• The federation called on FIFA in its complaint to take severe sanctions against the Qatari channel and to abolish the rights granted to the network.
  • Some of the biggest names in Arab sport have signed a petition to protest against the “politicization” of World Cup coverage by the Qatar-owned broadcaster. 

DUBAI: The Saudi Football Federation has filed an official complaint to FIFA over the Qatar-owned BeIN Sports network’s use of World Cup broadcasts as a means of spreading political messages aimed at insulting Saudi Arabia and its leaders.

This falls within the network’s ongoing attempts to instigate hatred in the region, it said.

The federation said its complaint calls on FIFA to address the unacceptable abuse by the channel of its tools for politicizing the media. This was clear after the World Cup’s opening match between Saudi Arabia and Russia and contrary to the laws of the international federation, which stresses the need to exclude sport from politics.

The federation called on FIFA in its complaint to take severe sanctions against the Qatari channel and to abolish the rights granted to the network.

Meanwhile, some of the biggest names in Arab sport have signed a petition to protest against the “politicization” of World Cup coverage by the Qatar-owned broadcaster. 

The website sports4everyone.org created the petition and invited fans around the world to urge FIFA President Gianni Infantino to investigate the coverage by the Qatari broadcaster’s Arabic channel.

Among the signatories are Egyptian national football player Ahmed Hassan, Al Arabiya’s Sports Editor Battal Al-Goos, and former Saudi national team captain Yousuf Al-Thunayan.

BeIN Sports holds the rights to broadcast World Cup games across the Middle East and North Africa, although its channels are not available in Saudi Arabia, one of four Arab nations locked in a diplomatic dispute with Qatar over the latter’s alleged ties to terror groups. Doha denies the charges.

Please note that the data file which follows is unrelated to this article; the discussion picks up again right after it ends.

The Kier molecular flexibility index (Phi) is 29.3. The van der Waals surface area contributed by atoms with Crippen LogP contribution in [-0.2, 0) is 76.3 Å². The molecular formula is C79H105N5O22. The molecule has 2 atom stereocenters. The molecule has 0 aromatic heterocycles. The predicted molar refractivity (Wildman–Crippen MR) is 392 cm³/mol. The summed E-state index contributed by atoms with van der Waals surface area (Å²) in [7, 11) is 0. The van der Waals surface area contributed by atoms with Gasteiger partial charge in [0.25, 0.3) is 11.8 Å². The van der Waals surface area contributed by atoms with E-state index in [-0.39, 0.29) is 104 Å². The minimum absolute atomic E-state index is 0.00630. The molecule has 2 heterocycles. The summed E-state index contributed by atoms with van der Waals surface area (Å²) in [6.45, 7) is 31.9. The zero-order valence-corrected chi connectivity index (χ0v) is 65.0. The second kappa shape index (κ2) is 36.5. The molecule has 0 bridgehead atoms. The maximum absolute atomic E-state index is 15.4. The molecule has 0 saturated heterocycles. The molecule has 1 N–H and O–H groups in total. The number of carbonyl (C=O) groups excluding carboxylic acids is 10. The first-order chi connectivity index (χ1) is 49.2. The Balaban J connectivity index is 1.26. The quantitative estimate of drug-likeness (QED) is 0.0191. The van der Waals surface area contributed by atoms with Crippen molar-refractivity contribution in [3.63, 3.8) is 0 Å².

“Sport rises above politics. FIFA tried to keep politics away from games. As fans, we are saddened by BeIN using its permission to telecast sports to transmit its political agenda, violating FIFA rules,” the petition read.

The petition website includes nine clips from BeIN Sports featuring pundits and presenters politicizing the match between Saudi Arabia and the host nation, Russia. 

In one of the station’s broadcasts, a commentator accused Saudi Arabia of “selling out the Palestinian cause,” while in another the host suggested the Kingdom’s top sporting officials will become “prisoners at the Ritz-Carlton,” a reference to the detentions in Riyadh during last year’s anti-corruption drive.

Egyptian media analyst Abdellatif El-Menawy said BeIN had “distorted the global football event” by using it as a political tool against Saudi Arabia.

“This is an infringement of the rules and standards of professional media,” El-Menawy told Arab News on Saturday. 

“BeIN Sports has abandoned neutrality and professionalism,” he added, saying the network’s coverage after Saudi Arabia’s 5-0 defeat by Russia was “gloating” and “sarcastic.”